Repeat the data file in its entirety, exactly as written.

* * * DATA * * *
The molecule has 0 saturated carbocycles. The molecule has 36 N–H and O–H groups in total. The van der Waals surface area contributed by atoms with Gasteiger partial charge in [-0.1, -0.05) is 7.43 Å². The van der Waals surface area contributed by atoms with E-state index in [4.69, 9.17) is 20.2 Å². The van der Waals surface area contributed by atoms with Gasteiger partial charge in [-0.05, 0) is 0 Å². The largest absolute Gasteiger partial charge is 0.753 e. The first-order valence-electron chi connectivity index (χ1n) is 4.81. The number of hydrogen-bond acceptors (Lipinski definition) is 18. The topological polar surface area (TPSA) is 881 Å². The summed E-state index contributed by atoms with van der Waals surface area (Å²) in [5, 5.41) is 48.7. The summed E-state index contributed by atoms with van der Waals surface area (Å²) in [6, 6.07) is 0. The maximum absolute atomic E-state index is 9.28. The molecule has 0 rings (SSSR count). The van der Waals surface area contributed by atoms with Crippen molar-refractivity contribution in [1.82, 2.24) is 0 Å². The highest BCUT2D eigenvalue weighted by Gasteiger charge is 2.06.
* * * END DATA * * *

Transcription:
The molecule has 0 saturated carbocycles. The molecule has 36 N–H and O–H groups in total. The van der Waals surface area contributed by atoms with Gasteiger partial charge in [-0.1, -0.05) is 7.43 Å². The van der Waals surface area contributed by atoms with E-state index in [4.69, 9.17) is 20.2 Å². The van der Waals surface area contributed by atoms with Gasteiger partial charge in [-0.05, 0) is 0 Å². The largest absolute Gasteiger partial charge is 0.753 e. The first-order valence-electron chi connectivity index (χ1n) is 4.81. The number of hydrogen-bond acceptors (Lipinski definition) is 18. The topological polar surface area (TPSA) is 881 Å². The summed E-state index contributed by atoms with van der Waals surface area (Å²) in [5, 5.41) is 48.7. The summed E-state index contributed by atoms with van der Waals surface area (Å²) in [6, 6.07) is 0. The maximum absolute atomic E-state index is 9.28. The molecule has 0 rings (SSSR count). The van der Waals surface area contributed by atoms with Crippen molar-refractivity contribution in [1.82, 2.24) is 0 Å². The highest BCUT2D eigenvalue weighted by Gasteiger charge is 2.06.